HOUSTON -- Astros manager AJ Hinch joined some of his players and the Astros organization in offering condolences, while also expressing grief and anger, about Friday's school shooting that occurred at Santa Fe High School, about 30 minutes south of Minute Maid Park. At least 10 people, mostly students, were
HOUSTON -- Astros manager AJ Hinch joined some of his players and the Astros organization in offering condolences, while also expressing grief and anger, about Friday's school shooting that occurred at Santa Fe High School, about 30 minutes south of Minute Maid Park. At least 10 people, mostly students, were killed and 10 were injured by a 17-year-old student, according to reports.
The Astros held a moment of silence prior to Friday's series opener against the Indians to honor the victims. The team also lowered flags at Minute Maid Park to half-staff.
"Obviously, we offer our condolences, but to be honest with you, it makes me angry," Hinch said. "I'm tired of talking about these situations. And I know you guys have to ask and we have to respond, but it's heartbreaking. Again, another senseless act of violence in our schools. Copy, paste this answer for the next time something happens, because we feel like there's something happening on a routine basis that's idiotic and terrible and miserable.
"I hope we can somehow find a way to get past it, for one, offer our condolences to the people affected and, more importantly, figure out a way to stop this madness, because I don't have any words. Anything I say is hollow when it comes to the parents of those kids, that took their kids to school or watched their kids go in their cars and go to their high school and they're not coming home. It makes me sick."
The Astros issued a statement a few hours after the shooting: "We send our thoughts and prayers to the families of those affected by the senseless tragedy at Santa Fe High School today." Shortstop Carlos Correa tweeted "Prayers up for Santa Fe."
Astros pitcher Lance McCullers, who graduated from high school in Tampa, Fla., only six years ago, expressed disbelief.
"I feel like it just happens so much and it's something that's got to stop," he said. "I went to school for how many years, and that would never be something that crossed my mind. You know you do bomb drills and fire drills and all that type of stuff, but having to go to school now and be worried about active shooters is something that is different and pretty scary."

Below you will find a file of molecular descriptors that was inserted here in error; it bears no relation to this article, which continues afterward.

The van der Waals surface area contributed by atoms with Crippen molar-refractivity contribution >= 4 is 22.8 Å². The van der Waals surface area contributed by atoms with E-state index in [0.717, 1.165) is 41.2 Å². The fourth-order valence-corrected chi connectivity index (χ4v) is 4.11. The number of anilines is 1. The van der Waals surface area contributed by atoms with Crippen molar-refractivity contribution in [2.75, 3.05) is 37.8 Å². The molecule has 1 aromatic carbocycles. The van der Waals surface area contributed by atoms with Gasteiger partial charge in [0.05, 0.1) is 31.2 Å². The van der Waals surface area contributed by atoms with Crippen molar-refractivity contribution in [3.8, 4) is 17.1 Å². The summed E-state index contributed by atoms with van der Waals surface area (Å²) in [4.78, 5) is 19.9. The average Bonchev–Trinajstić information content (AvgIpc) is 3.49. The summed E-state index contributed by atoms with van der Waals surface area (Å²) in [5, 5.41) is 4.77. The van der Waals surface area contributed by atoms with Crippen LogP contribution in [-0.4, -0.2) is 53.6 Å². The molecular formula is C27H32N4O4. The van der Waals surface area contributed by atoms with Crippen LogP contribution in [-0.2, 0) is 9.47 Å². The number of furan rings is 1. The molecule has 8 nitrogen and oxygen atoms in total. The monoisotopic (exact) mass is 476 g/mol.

In February, while headquartered at their Spring Training complex in West Palm Beach, Fla., the Astros and Major League Baseball wore caps in support of 17 students and faculty members killed at Marjory Stoneman Douglas High School in Parkland, Fla., on Feb. 14. The shooting happened less than hour from the Astros' Spring Training complex.
A small group from Stoneman Douglas spent much of one morning at the Ballpark of the Palm Beaches to watch the Astros take batting practice, nearly one week after the horrific tragedy at their school. Hinch spoke baseball with the school's coach, Todd Fitz-Gerald, and Astros players -- including Correa, Evan Gattis, George Springer and Brian McCann -- talked baseball and offered support to the group.
"Lives are being lost for no real good reason," Hinch said. "There's never a good reason. My anger is because I have kids and I can appreciate how terrible everybody's got to feel. Obviously, a teacher, I think, lost a life and a kid that pitched in a baseball game last night lost his life or is fighting for his life. I don't have the words. I'm here in front of a bunch of cameras trying to make people feel better when I don't think that this situation should ever happen.
"There's no reason for our schools to be combat zones. And it's turning that way. We started the season with a conversation like this in Florida. And now we're talking about it in our own city. And it's going to be a different city, and another city and another city. Thoughts and prayers are great, but they're not fixing the problem. Whether it's fixing how we believe in guns, whether it's safety, security -- I want answers. I don't want to offer any more condolences. I want to find answers."
Christian Boutwell is a reporter for MLB.com based in Houston. Brian McTaggart has covered the Astros since 2004, and for MLB.com since 2009. Follow @brianmctaggart on Twitter and listen to his podcast.